Over the last few months, we have posted a blog series about home construction from the ground up. We started in April, with a look at popular floor plan designs. This is an important step in the process that will determine many of the remaining stages of your new home construction. In May, we looked at the common types of foundations. Once the foundation is poured, cured, and/or built, it’s time to start putting some shape to your home with framing.
In the continuation of our series on custom home building, we focus on the framing stage this month. We will examine the important considerations for the framing process leading up to the pre-drywall stage.
What is Framing?
Think of your home’s framing as the bones of the home. Together with the foundation, the framing plays an important role in the structural integrity of the building. Because a solid structure is so important to a lasting and safe home, framing is governed by various building codes. These codes ensure that your framing is built with strict engineering principles to protect your home and its occupants. If Prominent Builders and Design is working on your new home construction project, you can be assured we are going to meet the strict code guidelines.
Types of Framing
Most residential home construction uses platform framing in the process. Platform framing involves the use of independent walls on the interior and exterior. The term “platform” implies that the structure sits on the foundation and then multiple levels, or platforms, are layered on top of the structure.
Platform framing uses treated wood to build the external and internal walls. Some home framing may be constructed with metal, but it is not common. Wood framing is easier to work with and costs much less than metal.
Platform framing is different from balloon framing. Balloon framing uses long 2×4 wood that runs from the foundation to the roof. This type of framing was used on earlier homes and connects the framing together. However, it also poses a fire risk because balloon framing is more likely to cause major damage in the event of a fire and spread throughout the entire home.
In some states, such as Florida, framing may include the use of manufactured concrete blocks (cinderblock), to create the first level of a home. This process is used to protect the structure of the home from high hurricane winds. In addition to the concrete blocks, rebar (steel rods) is used to reinforce the concrete bases of the home.
As you are involved in your home’s construction, you may hear us mention many terms that apply to framing that are helpful to know. These are common terms for aspects of the framing structure that may apply to the floors, the walls, the ceiling, or the roof. These terms include:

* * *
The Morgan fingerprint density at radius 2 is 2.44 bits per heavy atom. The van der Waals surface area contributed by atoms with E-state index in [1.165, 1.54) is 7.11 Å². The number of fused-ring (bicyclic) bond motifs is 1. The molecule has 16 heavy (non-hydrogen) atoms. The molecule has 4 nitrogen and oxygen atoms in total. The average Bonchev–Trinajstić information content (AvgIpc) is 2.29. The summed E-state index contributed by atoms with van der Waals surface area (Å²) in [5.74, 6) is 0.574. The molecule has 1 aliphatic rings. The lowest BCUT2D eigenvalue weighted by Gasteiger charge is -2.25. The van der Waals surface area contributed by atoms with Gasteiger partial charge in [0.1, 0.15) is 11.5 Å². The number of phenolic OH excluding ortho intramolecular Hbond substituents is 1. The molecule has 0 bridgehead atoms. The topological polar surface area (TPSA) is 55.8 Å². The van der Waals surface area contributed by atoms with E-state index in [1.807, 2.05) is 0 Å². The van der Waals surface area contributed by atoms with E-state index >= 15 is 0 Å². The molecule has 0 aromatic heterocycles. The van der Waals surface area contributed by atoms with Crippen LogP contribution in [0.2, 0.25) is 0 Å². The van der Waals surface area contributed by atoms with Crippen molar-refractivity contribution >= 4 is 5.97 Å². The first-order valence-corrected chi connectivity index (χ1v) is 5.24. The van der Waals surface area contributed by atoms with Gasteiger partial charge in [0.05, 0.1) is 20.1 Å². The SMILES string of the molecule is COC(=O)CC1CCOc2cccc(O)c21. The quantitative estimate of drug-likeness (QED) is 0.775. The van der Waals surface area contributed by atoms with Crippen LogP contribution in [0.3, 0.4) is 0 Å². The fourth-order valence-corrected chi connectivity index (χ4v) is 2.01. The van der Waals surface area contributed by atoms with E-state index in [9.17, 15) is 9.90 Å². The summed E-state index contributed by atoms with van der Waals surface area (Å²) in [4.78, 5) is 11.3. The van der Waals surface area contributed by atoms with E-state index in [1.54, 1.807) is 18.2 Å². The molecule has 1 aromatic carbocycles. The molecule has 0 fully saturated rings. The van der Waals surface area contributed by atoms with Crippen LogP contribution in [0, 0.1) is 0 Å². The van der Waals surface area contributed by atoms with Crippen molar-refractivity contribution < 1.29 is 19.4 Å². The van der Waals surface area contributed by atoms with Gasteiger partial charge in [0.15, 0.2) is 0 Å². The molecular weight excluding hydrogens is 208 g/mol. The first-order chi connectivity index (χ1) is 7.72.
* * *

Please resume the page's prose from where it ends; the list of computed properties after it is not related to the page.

- Joists: Joists are horizontal framing components that run the length of the floors, or the ceiling. Floor joists are the base for the wall panels and are used to support the floor and the structure. Ceiling joists help to secure the load of the roof to the studs in the joists.
- Truss: The floor truss is a way to support the floor of the home through a series of web-like structures that help to maintain stability of the floor. On the other hand, the roof trusses are pre-manufactured wood structures that help to support the weight of the roof and distribute the weight over a larger area.
- Sheathing: Sheathing is what covers the floor structure and is referred to as the sub-floor. Sheathing is also used on exterior walls as panels made of plywood, gypsum, or other materials. The sheathing strengthens the walls and is what builders will apply siding or other exterior components to the sheathing on the outside.
- Top and Bottom Wall Plates: The plates are the structures that run along the top of the wall frame that support the roof and ceiling or run along the foundation to secure the framing to the foundation.
- Rafters and Decking: A rafter is a roof structure that supports the sheathing and runs along the roof ridge to the end wall plate. Decking is what lays on top of the trusses and rafters and provides the framework for the layers of the roof, such as the weatherproofing materials.
There are many other terms that apply to the various aspects of the framing in your home. If you are interested, talk with your new home construction consultant. It is always good to ask about how the home is framed so you can better understand the quality of craftsmanship that goes into new home construction.
In next month’s blog post, we will continue this series with a look at the tasks involved at the “roughing in” stage for the electrical, HVAC, and plumbing in your home’s frame. If you would like to learn more about custom new home construction, reach out to a consultant at Prominent Builders and Design today to schedule an appointment.